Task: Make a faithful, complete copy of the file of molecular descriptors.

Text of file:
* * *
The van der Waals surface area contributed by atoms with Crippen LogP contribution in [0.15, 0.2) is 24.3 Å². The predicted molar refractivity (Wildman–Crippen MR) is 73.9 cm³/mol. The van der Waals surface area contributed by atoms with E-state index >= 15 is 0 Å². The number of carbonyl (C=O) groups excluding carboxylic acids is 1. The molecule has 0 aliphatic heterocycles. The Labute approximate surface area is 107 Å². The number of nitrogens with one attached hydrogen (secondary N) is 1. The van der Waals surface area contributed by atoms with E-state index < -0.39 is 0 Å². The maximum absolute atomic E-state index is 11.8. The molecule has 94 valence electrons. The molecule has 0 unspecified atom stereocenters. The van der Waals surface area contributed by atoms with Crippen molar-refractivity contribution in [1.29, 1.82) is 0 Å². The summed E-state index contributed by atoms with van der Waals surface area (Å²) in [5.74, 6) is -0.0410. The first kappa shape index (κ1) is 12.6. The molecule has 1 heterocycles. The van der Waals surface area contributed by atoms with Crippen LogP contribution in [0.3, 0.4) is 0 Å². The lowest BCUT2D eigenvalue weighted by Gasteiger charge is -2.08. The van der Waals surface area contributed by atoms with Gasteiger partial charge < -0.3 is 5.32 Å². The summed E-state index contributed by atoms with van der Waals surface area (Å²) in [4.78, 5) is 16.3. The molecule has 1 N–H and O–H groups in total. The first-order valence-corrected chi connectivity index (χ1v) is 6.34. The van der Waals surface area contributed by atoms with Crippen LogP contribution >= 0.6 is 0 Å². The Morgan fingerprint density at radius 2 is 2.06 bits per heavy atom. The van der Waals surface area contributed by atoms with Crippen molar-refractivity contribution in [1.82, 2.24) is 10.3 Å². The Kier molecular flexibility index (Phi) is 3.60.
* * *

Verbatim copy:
The van der Waals surface area contributed by atoms with Crippen LogP contribution in [0.15, 0.2) is 24.3 Å². The predicted molar refractivity (Wildman–Crippen MR) is 73.9 cm³/mol. The van der Waals surface area contributed by atoms with E-state index >= 15 is 0 Å². The number of carbonyl (C=O) groups excluding carboxylic acids is 1. The molecule has 0 aliphatic heterocycles. The Labute approximate surface area is 107 Å². The number of nitrogens with one attached hydrogen (secondary N) is 1. The van der Waals surface area contributed by atoms with E-state index < -0.39 is 0 Å². The maximum absolute atomic E-state index is 11.8. The molecule has 94 valence electrons. The molecule has 0 unspecified atom stereocenters. The van der Waals surface area contributed by atoms with Crippen molar-refractivity contribution in [1.29, 1.82) is 0 Å². The summed E-state index contributed by atoms with van der Waals surface area (Å²) in [5.74, 6) is -0.0410. The first kappa shape index (κ1) is 12.6. The molecule has 1 heterocycles. The van der Waals surface area contributed by atoms with Crippen LogP contribution in [0.3, 0.4) is 0 Å². The lowest BCUT2D eigenvalue weighted by Gasteiger charge is -2.08. The van der Waals surface area contributed by atoms with Gasteiger partial charge < -0.3 is 5.32 Å². The summed E-state index contributed by atoms with van der Waals surface area (Å²) in [4.78, 5) is 16.3. The molecule has 1 N–H and O–H groups in total. The first-order valence-corrected chi connectivity index (χ1v) is 6.34. The van der Waals surface area contributed by atoms with Crippen LogP contribution >= 0.6 is 0 Å². The Morgan fingerprint density at radius 2 is 2.06 bits per heavy atom. The van der Waals surface area contributed by atoms with Crippen molar-refractivity contribution in [1.82, 2.24) is 10.3 Å². The Kier molecular flexibility index (Phi) is 3.60.